Research seminars

4th Annual HEC Paris Workshop Preliminary Program “Banking, Finance, Macroeconomics and the Real Economy”


21 October 2016 - Bâtiment S - Salle S227


9:00–10:15 Session 1: Banking & the Real Economy
Tomasz Michalski (HEC Paris) – “Testing the Rybczynski effect” paper
José-Miguel Gaspar (ESSEC) - “Short sales manipulation and product market relationships”
Neeltje Van Horen (Bank of England) – “The role of foreign banks in trade”

10:45–12:00 Session 2: Finance & the Real Economy
Thorsten Martin (HEC Paris) – “Hold-up and investment: Empirical evidence from tariff changes”
Miguel Ferreira (Nova University) – “Can credit rating agencies affect election outcomes?”
George Pennacchi (University of Illinois - Urbana Champaign) – “Syndicated loan risk: The effects of covenants and collateral”

14:00–15:15: Session 3: Macro-Finance

Pierpaolo Benigno (LUISS and EIEF) – “Private money creation and equilibrium liquidity”
Kalin Nikolov (European Central Bank) – “Equity versus bail-in debt in banking: An agency perspective”
Eric Mengus (HEC Paris) – “The South of Europe's institutional decline”

15:30–16:20 Session 4: Funding and Lending during the European Banking Crisis
Florian Heider (ECB) – “Life below zero: Bank lending under negative policy rates”
Guillaume Vuillemay– “Wholesale funding runs”


Speaker: Matthieu Bouvard
Desautels Faculty of Management

14 June 2018 - From 2:00 pm to 3:15 pm


Speaker: Mikhail Simutin
Rotman School of Management

7 June 2018 - From 2:00 pm to 3:15 pm

Disclosure, Competition, and Learning from Asset Prices


Speaker: Liyan Yang
Rotman School of Management

31 May 2018 - From 2:00 pm to 3:15 pm


This paper studies the classic information-sharing problem in a duopoly setting in which firms learn information from a financial market. By disclosing information, a firm incurs a proprietary cost of losing competitive advantage to its rival firm but benefits from learning from a more informative asset market. Firms' disclosure decisions can exhibit strategic complementarity, which is strong enough to support both a disclosure equilibrium and a nondisclosure equilibrium. Allowing minimal learning from asset prices dramatically changes firms' disclosure behaviors: without learning from prices, firms do not disclose at all; but with minimal learning from prices, firms can almost fully disclose their information. Learning from asset prices benefits firms, consumers, and liquidity traders, but harms financial speculators.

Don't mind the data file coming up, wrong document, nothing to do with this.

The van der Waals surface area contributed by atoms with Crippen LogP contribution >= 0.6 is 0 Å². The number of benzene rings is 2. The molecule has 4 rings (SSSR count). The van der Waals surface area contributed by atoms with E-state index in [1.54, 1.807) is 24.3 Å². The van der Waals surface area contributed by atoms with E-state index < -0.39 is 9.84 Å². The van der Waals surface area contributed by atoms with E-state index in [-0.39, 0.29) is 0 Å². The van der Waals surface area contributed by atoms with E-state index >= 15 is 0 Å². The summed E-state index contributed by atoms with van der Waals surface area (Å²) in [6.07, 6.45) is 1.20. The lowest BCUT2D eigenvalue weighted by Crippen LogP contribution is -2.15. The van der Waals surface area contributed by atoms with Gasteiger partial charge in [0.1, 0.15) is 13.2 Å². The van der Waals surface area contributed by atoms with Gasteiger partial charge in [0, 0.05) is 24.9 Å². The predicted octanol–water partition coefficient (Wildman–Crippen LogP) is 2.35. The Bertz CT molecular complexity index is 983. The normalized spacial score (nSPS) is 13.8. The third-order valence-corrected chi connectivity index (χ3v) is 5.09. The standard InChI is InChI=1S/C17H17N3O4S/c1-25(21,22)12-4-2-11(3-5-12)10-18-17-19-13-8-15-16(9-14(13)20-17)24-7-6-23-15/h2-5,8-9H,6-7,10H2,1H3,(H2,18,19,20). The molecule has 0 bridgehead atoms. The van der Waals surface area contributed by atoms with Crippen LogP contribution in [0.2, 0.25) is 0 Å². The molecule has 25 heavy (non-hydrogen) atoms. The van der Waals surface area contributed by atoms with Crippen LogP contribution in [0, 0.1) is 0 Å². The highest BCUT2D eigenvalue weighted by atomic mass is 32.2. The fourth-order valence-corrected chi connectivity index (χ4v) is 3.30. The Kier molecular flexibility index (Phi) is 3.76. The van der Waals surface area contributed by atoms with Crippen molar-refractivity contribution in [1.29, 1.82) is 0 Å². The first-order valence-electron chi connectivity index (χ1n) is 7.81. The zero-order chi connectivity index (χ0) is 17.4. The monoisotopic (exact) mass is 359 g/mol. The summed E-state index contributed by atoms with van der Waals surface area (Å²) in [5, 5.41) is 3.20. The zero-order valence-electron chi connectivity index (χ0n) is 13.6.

Alpha Decay*


Speaker: Anton Lines
Columbia Business School

24 May 2018 - T020 - From 2:00 pm to 3:15 pm


Using a novel sample of professional asset managers, we document positive incremental alpha on newly purchased stocks that decays over twelve months. While managers are successful forecasters at these short-to-medium horizons, their average holding period is substantially longer (2.2 years). Both slow alpha decay and the horizon mismatch can be explained by strategic trading behavior. Managers accumulate positions gradually and unwind gradually once the alpha has run out; they trade more aggressively when the number of competitors and/or correlation among information signals is high, and do not increase trade size after unexpected capital flows. Alphas are lower when competition/correlation increases.

What is the Expected Return on a Stock?


Speaker: Ian Martin

17 May 2018 - From 2:00 pm to 3:15 pm

We derive a formula that expresses the expected return on a stock in terms of the risk-neutral variance of the market and the stock’s excess risk-neutral variance relative to the average stock. These quantities can be computed fromindex and stock option prices; the formula has no free parameters. We run panel regressions of realized stock returns onto risk-neutral variances, and find that the theory performs well at 6-month, 1-year, and 2-year forecasting horizons. The formula drives out beta, size, book-to-market and momentum, and outperforms a range of competitors in forecasting stock returns out of sample. Our results suggest that there is considerably more variation in expected returns, both over time and across stocks, than has previously been acknowledged.